Today, Sowards is passing that buck. He spends his time meeting with young dads and buying them sodas, listening to their life story and hearing their problems, and then dispensing knowledge based on his own lived experience and attempting to connect them with the resources he believes they could benefit from.
Kwame Assuman, 21, is one of those 300 or so "Squires" who have received guidance from Sowards program.
Assuman was 16 when his son King was born, and soon after a friend recommended Squires and he began attending meetings.
Much like Sowards with Root, Assuman was a little skeptical of this stranger who wanted to buy him a soda and hear about his life, but he decided to go anyway because he was interested in what Sowards might have to say.
Being one of the few African-American kids in the room added another layer of unease for Assuman, but he quickly found that Squires was the safe space he'd been lacking — a space in which he was free to express his struggles and frustration where he'd be seen and understood.
"I had jitters going in there not knowing who I'm going to meet or what's going to happen, but I loved it," Assuman said. "We got to talk about a lot of the problems and challenges we went through as teen dads in a confidential space."
It wasn't long before Assuman was attending meetings, not weekly, but regularly. He also gained invitations to outings set up by Sowards such as Saturday dinners and weekend camping trips.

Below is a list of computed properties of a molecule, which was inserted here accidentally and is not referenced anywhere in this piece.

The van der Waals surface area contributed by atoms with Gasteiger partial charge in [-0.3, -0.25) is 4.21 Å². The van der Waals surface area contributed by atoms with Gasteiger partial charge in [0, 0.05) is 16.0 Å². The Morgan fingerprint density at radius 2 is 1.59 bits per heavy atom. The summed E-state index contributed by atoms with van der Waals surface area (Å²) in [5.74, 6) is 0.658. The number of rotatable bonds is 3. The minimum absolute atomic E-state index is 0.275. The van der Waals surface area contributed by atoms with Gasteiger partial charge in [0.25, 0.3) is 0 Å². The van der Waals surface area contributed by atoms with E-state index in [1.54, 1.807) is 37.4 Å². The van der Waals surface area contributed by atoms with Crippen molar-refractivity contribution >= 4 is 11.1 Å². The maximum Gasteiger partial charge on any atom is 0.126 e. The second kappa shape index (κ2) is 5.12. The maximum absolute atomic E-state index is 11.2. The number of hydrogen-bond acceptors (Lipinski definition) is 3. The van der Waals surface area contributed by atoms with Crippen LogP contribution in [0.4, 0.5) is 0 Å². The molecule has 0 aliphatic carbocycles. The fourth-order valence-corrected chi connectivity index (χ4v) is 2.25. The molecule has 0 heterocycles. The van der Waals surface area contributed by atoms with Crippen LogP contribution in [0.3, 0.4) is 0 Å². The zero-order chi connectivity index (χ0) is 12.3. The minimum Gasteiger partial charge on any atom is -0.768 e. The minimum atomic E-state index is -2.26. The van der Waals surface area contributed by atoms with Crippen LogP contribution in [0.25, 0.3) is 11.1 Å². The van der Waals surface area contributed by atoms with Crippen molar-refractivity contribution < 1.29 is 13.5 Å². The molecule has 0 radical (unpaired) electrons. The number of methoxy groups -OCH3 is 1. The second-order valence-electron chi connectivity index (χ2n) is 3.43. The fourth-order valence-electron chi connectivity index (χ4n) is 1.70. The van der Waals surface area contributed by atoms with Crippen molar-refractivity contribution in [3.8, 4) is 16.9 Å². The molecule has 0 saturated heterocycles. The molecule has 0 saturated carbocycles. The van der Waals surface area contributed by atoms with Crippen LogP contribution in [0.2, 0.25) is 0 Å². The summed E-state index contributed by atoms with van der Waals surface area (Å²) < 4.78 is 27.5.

According to Assuman, Squires gave him the confidence to ownership over some of the problems in his life and to find solutions to them. The regular meetings also helped him stay focused on his growth so that whenever life throws a curveball or he's feeling down, he doesn't get distracted from his goals.
"Shanne is just such a great leader, a great inspiration and role model," Assuman said. "My brother spent some time incarcerated, so I didn't have that. I was missing a role model, so he gave me that outlook of becoming a role model myself someday."
Assuman said that his experience with Squires has encouraged him to potentially take on the role of a mentor in the lives of others when he becomes a little bit older and is able to give more time and energy back into his community.
Danny Vasquez had a similar experience to Assuman's in receiving a confidence boost from his time spent with Squires.
Vasquez, 23, first met Sowards for a meal and a soda shortly after his son was born in September 2014. He was 17 at the time, and instead of meeting to talk about parenting and responsibilities, Sowards simply listened to his story and chatted with him about typical guy stuff like sports and other topics.
"I thought Shanne was really cool from the start, but later on I found him to be really helpful with a lot of things," Vasquez said.